“I’ve done it so much that I don’t even think about it,” Berry said of how it feels when a defender bites on a crossover. “Sometimes, in high school, I would do it and not even realize that a guy fell or went flying out of bounds. It’s just a part of the game, but when you look back at the film, you’re like, ‘I just did that.’ That’s the feeling. When you’re in the game, you’re just trying to get somewhere. You’re not trying to put on a show. You’re trying to get somewhere and it just happens.”

The crossover became a staple of Iverson’s game. He used it so much that it’s hard to imagine there was a time he didn’t know how to pull it off. Iverson changed the NBA in his 14 seasons, helping usher the league into the post-Jordan era and cementing himself as one of the most popular players in NBA history.

Iverson reached the Hall of Fame in 2016 and Berry was watching his old teammate’s induction speech when Iverson began to list Georgetown players who inspired him. Iverson rattled off the greats like Alonzo Mourning, Dikembe Mutombo, and Patrick Ewing.

“And Dean Berry,” Iverson said. “Maybe I wouldn’t be standing here if it wasn’t for Dean Berry teaching me the crossover. A walk-on. The man didn’t even have a name on the back of his jersey. But at practice, he used to hit me with it so much that I just put my pride aside and said, ‘OK. You have to teach me that move.’ I stayed after practice with him every day to learn that move. All these years later, Allen Iverson is known for the crossover.”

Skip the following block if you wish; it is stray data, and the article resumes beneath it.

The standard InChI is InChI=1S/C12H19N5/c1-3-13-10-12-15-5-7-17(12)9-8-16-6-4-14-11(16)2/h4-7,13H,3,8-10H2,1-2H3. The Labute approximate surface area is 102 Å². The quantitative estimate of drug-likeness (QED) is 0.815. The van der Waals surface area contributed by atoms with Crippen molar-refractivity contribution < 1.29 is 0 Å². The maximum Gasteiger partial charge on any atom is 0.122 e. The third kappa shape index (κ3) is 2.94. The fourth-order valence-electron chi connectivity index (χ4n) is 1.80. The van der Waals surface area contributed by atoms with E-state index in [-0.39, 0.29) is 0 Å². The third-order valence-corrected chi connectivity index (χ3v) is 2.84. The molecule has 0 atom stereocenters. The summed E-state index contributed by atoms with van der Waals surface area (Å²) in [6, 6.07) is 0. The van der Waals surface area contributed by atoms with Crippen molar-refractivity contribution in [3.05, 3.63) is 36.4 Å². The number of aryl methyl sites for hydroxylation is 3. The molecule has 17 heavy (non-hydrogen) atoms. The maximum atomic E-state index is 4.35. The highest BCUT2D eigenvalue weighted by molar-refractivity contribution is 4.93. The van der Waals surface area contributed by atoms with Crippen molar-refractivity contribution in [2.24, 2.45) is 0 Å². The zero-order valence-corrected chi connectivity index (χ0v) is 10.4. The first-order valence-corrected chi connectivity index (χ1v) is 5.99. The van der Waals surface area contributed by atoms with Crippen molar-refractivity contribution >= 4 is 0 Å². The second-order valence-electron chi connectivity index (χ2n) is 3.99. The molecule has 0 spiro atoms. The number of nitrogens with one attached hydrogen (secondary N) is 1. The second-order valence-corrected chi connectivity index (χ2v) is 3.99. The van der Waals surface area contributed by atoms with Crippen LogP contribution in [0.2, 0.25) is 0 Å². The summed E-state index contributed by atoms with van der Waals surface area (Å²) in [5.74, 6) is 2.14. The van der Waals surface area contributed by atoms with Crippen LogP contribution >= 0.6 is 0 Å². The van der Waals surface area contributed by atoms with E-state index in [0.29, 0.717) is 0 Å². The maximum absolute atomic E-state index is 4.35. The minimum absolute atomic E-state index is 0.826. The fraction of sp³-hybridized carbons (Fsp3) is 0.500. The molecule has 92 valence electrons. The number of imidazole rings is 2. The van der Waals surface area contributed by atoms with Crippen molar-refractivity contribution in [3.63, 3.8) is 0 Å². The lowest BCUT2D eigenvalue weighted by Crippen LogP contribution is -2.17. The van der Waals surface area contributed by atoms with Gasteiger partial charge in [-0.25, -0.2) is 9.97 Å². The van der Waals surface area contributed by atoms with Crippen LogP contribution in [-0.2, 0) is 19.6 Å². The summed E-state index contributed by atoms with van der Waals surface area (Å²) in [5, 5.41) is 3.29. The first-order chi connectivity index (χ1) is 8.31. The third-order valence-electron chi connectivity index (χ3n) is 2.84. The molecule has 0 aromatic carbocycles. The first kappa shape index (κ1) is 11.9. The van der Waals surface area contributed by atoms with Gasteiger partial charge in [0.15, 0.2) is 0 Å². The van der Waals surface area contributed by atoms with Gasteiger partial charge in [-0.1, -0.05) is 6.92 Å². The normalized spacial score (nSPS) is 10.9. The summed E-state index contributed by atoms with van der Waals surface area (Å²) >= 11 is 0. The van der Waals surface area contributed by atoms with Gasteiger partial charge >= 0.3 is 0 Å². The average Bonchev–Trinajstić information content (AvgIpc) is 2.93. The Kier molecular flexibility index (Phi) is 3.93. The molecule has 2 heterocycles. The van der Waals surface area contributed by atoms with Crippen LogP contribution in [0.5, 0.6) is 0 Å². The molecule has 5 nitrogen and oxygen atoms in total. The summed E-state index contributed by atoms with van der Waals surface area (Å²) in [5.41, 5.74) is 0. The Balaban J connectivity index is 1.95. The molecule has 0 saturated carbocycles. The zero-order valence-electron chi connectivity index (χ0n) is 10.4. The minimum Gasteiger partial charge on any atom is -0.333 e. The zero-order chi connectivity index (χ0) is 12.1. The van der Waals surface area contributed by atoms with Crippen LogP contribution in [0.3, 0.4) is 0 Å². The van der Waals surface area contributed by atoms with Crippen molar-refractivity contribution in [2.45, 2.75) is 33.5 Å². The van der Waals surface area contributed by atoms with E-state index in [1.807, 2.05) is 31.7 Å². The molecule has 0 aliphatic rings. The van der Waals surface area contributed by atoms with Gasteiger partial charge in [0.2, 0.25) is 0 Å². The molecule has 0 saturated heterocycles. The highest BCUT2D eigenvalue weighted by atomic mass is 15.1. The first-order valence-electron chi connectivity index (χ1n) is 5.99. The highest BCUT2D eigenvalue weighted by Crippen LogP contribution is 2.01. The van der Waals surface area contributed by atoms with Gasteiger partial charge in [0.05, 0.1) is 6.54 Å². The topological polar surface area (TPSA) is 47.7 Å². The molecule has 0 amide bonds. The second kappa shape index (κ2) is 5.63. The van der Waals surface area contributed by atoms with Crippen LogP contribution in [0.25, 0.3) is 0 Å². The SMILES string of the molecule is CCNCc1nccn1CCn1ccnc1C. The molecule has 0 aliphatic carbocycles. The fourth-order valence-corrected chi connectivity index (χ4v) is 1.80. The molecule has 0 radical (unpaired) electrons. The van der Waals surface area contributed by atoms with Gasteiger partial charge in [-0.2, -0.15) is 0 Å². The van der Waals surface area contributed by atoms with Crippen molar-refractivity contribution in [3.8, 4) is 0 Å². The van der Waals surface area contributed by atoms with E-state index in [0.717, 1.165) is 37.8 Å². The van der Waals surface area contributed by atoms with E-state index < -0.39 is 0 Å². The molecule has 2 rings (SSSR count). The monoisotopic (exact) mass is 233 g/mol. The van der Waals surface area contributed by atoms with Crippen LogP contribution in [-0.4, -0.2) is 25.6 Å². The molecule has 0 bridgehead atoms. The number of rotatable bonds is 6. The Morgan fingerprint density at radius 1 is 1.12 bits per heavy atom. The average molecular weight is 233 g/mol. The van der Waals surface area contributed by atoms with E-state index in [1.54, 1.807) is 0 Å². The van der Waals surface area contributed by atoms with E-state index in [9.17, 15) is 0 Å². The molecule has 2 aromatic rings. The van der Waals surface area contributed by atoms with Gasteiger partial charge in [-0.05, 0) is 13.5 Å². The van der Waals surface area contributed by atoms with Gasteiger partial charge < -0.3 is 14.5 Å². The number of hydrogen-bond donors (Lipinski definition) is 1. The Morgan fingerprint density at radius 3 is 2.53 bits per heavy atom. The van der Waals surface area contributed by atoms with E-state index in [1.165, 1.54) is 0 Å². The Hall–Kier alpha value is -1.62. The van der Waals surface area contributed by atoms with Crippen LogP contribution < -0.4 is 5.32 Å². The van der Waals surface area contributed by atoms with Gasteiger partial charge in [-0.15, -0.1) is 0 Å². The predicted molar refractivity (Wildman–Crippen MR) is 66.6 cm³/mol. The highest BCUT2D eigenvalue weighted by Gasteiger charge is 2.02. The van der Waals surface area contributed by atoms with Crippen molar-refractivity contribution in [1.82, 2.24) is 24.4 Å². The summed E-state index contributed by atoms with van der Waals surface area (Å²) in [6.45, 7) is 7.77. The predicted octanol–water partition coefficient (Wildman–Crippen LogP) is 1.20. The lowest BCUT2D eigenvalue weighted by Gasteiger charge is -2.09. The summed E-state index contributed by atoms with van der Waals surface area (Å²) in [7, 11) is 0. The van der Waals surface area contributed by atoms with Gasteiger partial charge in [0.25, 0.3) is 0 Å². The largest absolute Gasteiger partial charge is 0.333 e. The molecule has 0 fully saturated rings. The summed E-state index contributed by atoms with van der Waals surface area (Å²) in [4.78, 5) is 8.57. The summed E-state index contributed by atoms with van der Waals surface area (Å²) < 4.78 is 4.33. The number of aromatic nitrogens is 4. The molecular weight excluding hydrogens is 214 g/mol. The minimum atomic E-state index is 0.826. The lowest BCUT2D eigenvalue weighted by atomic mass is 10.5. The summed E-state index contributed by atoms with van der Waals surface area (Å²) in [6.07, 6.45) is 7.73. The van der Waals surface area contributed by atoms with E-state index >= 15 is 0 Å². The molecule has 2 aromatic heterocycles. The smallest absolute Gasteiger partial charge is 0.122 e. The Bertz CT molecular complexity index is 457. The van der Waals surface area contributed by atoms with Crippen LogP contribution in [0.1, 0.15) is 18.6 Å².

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Iverson changed Berry’s life when he stopped him on the bus and Berry changed Iverson’s life — and perhaps the history of the NBA — when he taught him the move that Iverson could not stop. When Iverson reached the Hall of Fame, he remembered the kid from Brooklyn who was trying to find his way.

“I wasn’t expecting that,” said Berry, who lives in Florida and coaches youth basketball. “But he’s such a genuine person that when I thought about it, I wasn’t shocked. This guy is going to mention the people he values and I really felt special that he did that.”